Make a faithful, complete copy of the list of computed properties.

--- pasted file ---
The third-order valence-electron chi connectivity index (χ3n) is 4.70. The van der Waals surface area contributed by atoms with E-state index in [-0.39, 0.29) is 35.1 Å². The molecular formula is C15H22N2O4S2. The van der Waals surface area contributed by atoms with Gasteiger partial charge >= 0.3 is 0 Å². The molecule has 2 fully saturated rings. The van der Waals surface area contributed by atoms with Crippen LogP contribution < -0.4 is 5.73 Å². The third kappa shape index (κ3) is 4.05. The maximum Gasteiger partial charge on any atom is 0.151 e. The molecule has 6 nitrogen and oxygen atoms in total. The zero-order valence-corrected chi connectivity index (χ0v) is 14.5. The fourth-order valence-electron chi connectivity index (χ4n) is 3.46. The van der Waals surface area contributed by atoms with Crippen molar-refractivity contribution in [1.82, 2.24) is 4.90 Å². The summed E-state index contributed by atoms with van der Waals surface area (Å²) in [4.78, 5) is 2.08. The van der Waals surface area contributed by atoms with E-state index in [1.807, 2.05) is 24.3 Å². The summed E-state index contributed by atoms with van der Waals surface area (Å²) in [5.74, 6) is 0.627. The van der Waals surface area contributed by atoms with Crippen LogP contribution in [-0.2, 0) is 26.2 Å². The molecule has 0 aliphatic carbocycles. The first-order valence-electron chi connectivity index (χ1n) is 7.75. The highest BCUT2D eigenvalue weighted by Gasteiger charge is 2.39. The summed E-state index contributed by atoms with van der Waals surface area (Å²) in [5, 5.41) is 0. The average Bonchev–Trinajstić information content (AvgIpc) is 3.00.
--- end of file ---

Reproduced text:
The third-order valence-electron chi connectivity index (χ3n) is 4.70. The van der Waals surface area contributed by atoms with E-state index in [-0.39, 0.29) is 35.1 Å². The molecular formula is C15H22N2O4S2. The van der Waals surface area contributed by atoms with Gasteiger partial charge >= 0.3 is 0 Å². The molecule has 2 fully saturated rings. The van der Waals surface area contributed by atoms with Crippen LogP contribution < -0.4 is 5.73 Å². The third kappa shape index (κ3) is 4.05. The maximum Gasteiger partial charge on any atom is 0.151 e. The molecule has 6 nitrogen and oxygen atoms in total. The zero-order valence-corrected chi connectivity index (χ0v) is 14.5. The fourth-order valence-electron chi connectivity index (χ4n) is 3.46. The van der Waals surface area contributed by atoms with Crippen molar-refractivity contribution in [1.82, 2.24) is 4.90 Å². The summed E-state index contributed by atoms with van der Waals surface area (Å²) in [4.78, 5) is 2.08. The van der Waals surface area contributed by atoms with E-state index in [1.807, 2.05) is 24.3 Å². The summed E-state index contributed by atoms with van der Waals surface area (Å²) in [5.74, 6) is 0.627. The van der Waals surface area contributed by atoms with Crippen LogP contribution in [-0.2, 0) is 26.2 Å². The molecule has 0 aliphatic carbocycles. The first-order valence-electron chi connectivity index (χ1n) is 7.75. The highest BCUT2D eigenvalue weighted by Gasteiger charge is 2.39. The summed E-state index contributed by atoms with van der Waals surface area (Å²) in [5, 5.41) is 0. The average Bonchev–Trinajstić information content (AvgIpc) is 3.00.